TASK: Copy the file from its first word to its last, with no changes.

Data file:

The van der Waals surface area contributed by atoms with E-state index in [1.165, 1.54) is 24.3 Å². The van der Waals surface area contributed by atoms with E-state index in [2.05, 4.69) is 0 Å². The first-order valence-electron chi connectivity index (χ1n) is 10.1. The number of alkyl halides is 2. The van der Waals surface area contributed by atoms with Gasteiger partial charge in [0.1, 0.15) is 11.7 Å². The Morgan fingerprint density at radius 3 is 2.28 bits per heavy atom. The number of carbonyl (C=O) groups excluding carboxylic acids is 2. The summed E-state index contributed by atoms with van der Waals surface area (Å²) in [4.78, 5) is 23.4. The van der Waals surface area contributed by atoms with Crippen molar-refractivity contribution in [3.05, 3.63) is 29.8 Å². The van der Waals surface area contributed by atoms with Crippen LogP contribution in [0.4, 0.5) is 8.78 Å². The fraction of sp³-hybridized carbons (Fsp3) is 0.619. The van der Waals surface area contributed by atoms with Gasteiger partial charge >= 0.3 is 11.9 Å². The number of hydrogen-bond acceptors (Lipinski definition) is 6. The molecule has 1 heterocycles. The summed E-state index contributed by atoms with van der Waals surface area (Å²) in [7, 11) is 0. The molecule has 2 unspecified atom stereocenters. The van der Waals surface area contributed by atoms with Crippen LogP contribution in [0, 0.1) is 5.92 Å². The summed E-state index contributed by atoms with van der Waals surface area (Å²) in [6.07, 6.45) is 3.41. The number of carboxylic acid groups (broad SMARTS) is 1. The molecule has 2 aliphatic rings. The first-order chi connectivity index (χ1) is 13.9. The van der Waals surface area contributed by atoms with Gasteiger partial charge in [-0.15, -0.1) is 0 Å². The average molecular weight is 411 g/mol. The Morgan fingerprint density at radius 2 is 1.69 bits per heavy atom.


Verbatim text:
The van der Waals surface area contributed by atoms with E-state index in [1.165, 1.54) is 24.3 Å². The van der Waals surface area contributed by atoms with E-state index in [2.05, 4.69) is 0 Å². The first-order valence-electron chi connectivity index (χ1n) is 10.1. The number of alkyl halides is 2. The van der Waals surface area contributed by atoms with Gasteiger partial charge in [0.1, 0.15) is 11.7 Å². The Morgan fingerprint density at radius 3 is 2.28 bits per heavy atom. The number of carbonyl (C=O) groups excluding carboxylic acids is 2. The summed E-state index contributed by atoms with van der Waals surface area (Å²) in [4.78, 5) is 23.4. The van der Waals surface area contributed by atoms with Crippen molar-refractivity contribution in [3.05, 3.63) is 29.8 Å². The van der Waals surface area contributed by atoms with Crippen LogP contribution in [0.4, 0.5) is 8.78 Å². The fraction of sp³-hybridized carbons (Fsp3) is 0.619. The van der Waals surface area contributed by atoms with Gasteiger partial charge >= 0.3 is 11.9 Å². The number of hydrogen-bond acceptors (Lipinski definition) is 6. The molecule has 1 heterocycles. The summed E-state index contributed by atoms with van der Waals surface area (Å²) in [7, 11) is 0. The molecule has 2 unspecified atom stereocenters. The van der Waals surface area contributed by atoms with Crippen LogP contribution in [0, 0.1) is 5.92 Å². The summed E-state index contributed by atoms with van der Waals surface area (Å²) in [6.07, 6.45) is 3.41. The number of carboxylic acid groups (broad SMARTS) is 1. The molecule has 2 aliphatic rings. The first-order chi connectivity index (χ1) is 13.9. The van der Waals surface area contributed by atoms with Gasteiger partial charge in [-0.15, -0.1) is 0 Å². The average molecular weight is 411 g/mol. The Morgan fingerprint density at radius 2 is 1.69 bits per heavy atom.